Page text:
Brett Naucke The Mansion

[Spectrum Spools; 2018]

Styles: synthesized memories, New Age photo book
Others: TALsounds, M. Geddes Gengras, Kaitlyn Aurelia Smith

Few subjects inspire the same distinctive mixture of romance and dread as our own memory. That same process that allows us to build a concrete, meaningful picture of our own lives, in its absence, becomes a horrifying signifier of our own eventual end, a dissolve back into empty signals with nothing to perceive them. Plenty of artists have tackled this back and forth, whether it be the decaying paranoia of Leyland Kirby’s work as The Caretaker or the playfully warped nostalgia trips of Oneohtrix Point Never. But a recurring theme in works about memory is how essentially unreliable it is — what’s meant to be a concrete record that we might turn to for reference is ultimately defined by its own cracked logic, its slow fade an inherent flaw of its impermanent design.

With his latest release, Chicago modular synthesist Brett Naucke has approached the melismatic aura of memory by attempting to rebuild his childhood home through sound. The Mansion gives and creaks with all the resonant texture of a building ravaged by time, its walls built from colorful synth patches and stabs of noise rather than brick and mortar. Naucke’s sounds are eerie and comforting in equal measure, painting a wistful picture of a place that seems to have become misshapen, transformed by both time and perception into something beyond this world.

Throughout The Mansion, Naucke tempers his mixture of analog ambience and skittering glitches with a newfound acoustic sensibility. Opening track “The Vanishing” bolsters its New Age glimmer with drifting vocals from Natali Chami of TALsounds and Good Willsmith, while “The Clocks In The Mansion” rumbles and rasps as Naucke’s synths ricochet off Whitney Johnson’s haunted viola lines. Even when he’s operating sans guests, Naucke rarely lets himself settle into too comfortable a mode, veering between Laraaji-esque walls of luminescent sound (“A Mirror In The Mansion”) and morbid passages of fractured field recordings (“No Ceiling In The Mansion”), comfortably fitting each piece into his own internalized world. His most mesmerizing moments emerge when he seeks out pure bliss, as on the psychedelic standout “Youth Organ,” which pulses with a nostalgic sense of wonder; you can practically see Naucke twiddling with the knobs of his synthesizer with all the wide-eyed joy of a kid rifling through a toy box for the first time.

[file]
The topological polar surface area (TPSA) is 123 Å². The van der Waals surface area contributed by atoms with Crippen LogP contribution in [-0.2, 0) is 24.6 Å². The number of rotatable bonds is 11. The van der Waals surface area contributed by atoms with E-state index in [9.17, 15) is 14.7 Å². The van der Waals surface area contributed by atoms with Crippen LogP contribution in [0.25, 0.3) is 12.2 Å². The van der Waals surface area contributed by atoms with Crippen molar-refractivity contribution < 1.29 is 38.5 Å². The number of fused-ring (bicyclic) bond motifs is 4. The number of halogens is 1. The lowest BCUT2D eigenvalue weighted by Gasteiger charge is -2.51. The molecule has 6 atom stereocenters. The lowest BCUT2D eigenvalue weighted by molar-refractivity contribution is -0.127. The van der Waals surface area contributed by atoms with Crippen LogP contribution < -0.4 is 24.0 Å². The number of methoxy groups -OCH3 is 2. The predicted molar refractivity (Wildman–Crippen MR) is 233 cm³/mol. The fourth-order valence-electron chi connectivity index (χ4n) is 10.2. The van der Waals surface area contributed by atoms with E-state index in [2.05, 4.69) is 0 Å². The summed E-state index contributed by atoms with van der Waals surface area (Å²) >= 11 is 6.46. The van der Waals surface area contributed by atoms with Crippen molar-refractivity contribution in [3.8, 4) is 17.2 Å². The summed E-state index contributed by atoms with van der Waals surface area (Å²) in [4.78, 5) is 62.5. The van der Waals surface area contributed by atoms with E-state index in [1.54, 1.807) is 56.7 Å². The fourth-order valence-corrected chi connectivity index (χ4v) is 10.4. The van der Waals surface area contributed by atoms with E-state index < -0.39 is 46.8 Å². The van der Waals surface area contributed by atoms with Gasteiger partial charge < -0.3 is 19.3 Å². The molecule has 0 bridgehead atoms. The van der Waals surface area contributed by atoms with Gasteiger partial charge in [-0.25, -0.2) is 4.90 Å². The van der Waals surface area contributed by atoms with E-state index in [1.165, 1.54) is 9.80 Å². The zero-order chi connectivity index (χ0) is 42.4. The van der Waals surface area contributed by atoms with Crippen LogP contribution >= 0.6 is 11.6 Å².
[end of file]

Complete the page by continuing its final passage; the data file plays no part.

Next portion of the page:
Some of The Mansion’s portraits may be a little too specific for us to truly comprehend (“Sisters” feels a bit like an odd-one-out with its slithery faux-drumline and bizarrely sinister tone), but whatever Naucke’s upbringing may have actually been like, his latest is far more concerned with the distortion of that place into a lush, shifting palace of imagination. The pieces throughout The Mansion flitter between thoughts with a pleasant aplomb, settling for a moment before phasing into something else, evolving and mutating until they have almost nothing to do with where they began. Naucke’s strains of thought are too intense and diffuse to make for purely ambient music, but as an object of focus, it offers a number of hallways for us to wander down, its fantastical architecture bearing an unsettling undercurrent of detachment from reality. It’s a nice place to visit, even if it never really existed.

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